The use of pre-harvest burns is necessary for Florida sugarcane farmers and does not endanger the surrounding communities. That is the message members of the U.S. Sugar company are conveying to alleviate any concerns people or special interest groups may have.
Pre-harvest burns promote healthy plant regrowth for future crops and improves the quality and efficiency of the harvest. Sugarcane stalks have high moisture content but contain dry leaves on the outside, like corn stalks. The burn removes those leaves from the sugarcane stalk, making it safe for the workers as they can see where they are going in the field.
Sugarcane is harvested, taken to a railhead, and then transported to the mill by train. Without the burn, much of the leaves and dry material would stay on the sugarcane, which means that the transports carry more leaf-trash. This results in transport inefficiency.
Also, much of the leaf and dry material is left in the field, creating a “leaf-trash blanket.” In a dry year, this could spark a wildfire. It could also increase rodent and insect pressure, which could damage the subsequent regrowth of the next sugarcane crop.
Ryan Duffy, director of corporate communications for U.S. Sugar, says specialty interest groups who argue against pre-harvest burns do not present all the facts when making their argument.
“They have selectively chosen a piece of the research and said you can get the same yield if you don’t burn the cane versus cane that’s burnt. What that misses is that if you leave all of that leaf trash on the field, it will impact the next year’s crop, and there may not be the same yield next year,” Duffy said.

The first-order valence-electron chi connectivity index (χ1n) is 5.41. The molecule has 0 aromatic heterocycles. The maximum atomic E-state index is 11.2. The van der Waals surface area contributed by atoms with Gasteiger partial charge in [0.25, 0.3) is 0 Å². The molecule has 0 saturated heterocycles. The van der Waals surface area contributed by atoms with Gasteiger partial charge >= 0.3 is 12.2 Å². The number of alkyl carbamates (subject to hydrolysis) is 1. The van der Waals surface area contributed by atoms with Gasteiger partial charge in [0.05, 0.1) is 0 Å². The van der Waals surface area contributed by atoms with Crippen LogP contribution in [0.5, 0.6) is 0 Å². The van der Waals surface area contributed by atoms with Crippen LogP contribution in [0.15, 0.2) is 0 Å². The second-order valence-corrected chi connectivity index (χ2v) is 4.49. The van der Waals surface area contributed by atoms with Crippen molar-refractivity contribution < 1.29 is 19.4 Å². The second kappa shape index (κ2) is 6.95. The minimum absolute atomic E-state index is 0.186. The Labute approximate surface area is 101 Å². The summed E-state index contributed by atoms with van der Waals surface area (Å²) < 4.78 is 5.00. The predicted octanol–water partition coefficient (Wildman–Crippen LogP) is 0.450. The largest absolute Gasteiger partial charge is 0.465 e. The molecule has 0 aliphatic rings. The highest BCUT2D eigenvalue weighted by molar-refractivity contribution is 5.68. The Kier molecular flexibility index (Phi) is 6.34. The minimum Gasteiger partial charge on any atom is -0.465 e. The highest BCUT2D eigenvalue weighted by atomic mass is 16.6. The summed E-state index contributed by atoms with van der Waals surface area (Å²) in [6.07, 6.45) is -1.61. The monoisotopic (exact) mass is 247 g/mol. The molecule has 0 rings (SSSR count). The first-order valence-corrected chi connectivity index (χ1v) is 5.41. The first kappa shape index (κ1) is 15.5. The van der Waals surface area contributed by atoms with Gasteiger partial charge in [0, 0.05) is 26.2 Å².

Duffy and Judy Sanchez, senior director for corporate communications and public affairs at U.S. Sugar, reassure Florida residents that all controlled pre-harvest burns are regulated by the Florida Forest Service. Every controlled pre-harvest burn requires an individual burn permit for each field, which will only be issued for that day. The Florida Forest Service grants or denies the permit based upon that day’s weather conditions.
Certain criteria must be met for a sugarcane grower to be approved for a burn permit. These include wind direction and speed, atmospheric conditions and location relative to sensitive areas like hospitals, schools and highways.
“For (special interest groups) to say that some communities are protected and some are not, that permit protects everyone every day. Based on wind speed and wind direction and location, that permit will not be given if any of those sensitive areas would be impacted by issuing that permit on that day,” Sanchez said.
She added that farmers do not apply for permits near schools during the school week.
University of Florida Study
According to a research study by the University of Florida in 2013, harvesting without burning can have negative consequences to subsequent sugarcane crops. It found that due to excess vegetation left on the fields with sugarcane that was not burned, young shoots that emerged from green cane harvest fields may suffer frost damage and delayed growth when temperatures are near or below freezing.
Leftover plant matter can also reduce available soil nitrogen to the crop.
“When we burn it in the field, our nutrients, like potassium and phosphorus are going to remain in the ash and stay in the field. That’s what we want to put it back in for anyway for the nutritional value of it,” University of Florida Extension agent Stewart Swanson. “We (also) cultivate our fields to keep the weeds out in the row middles. You get that trash layer in there and the equipment just balls it up and bundles it up, so it makes it really hard to cultivate, which is an important weed control practice.”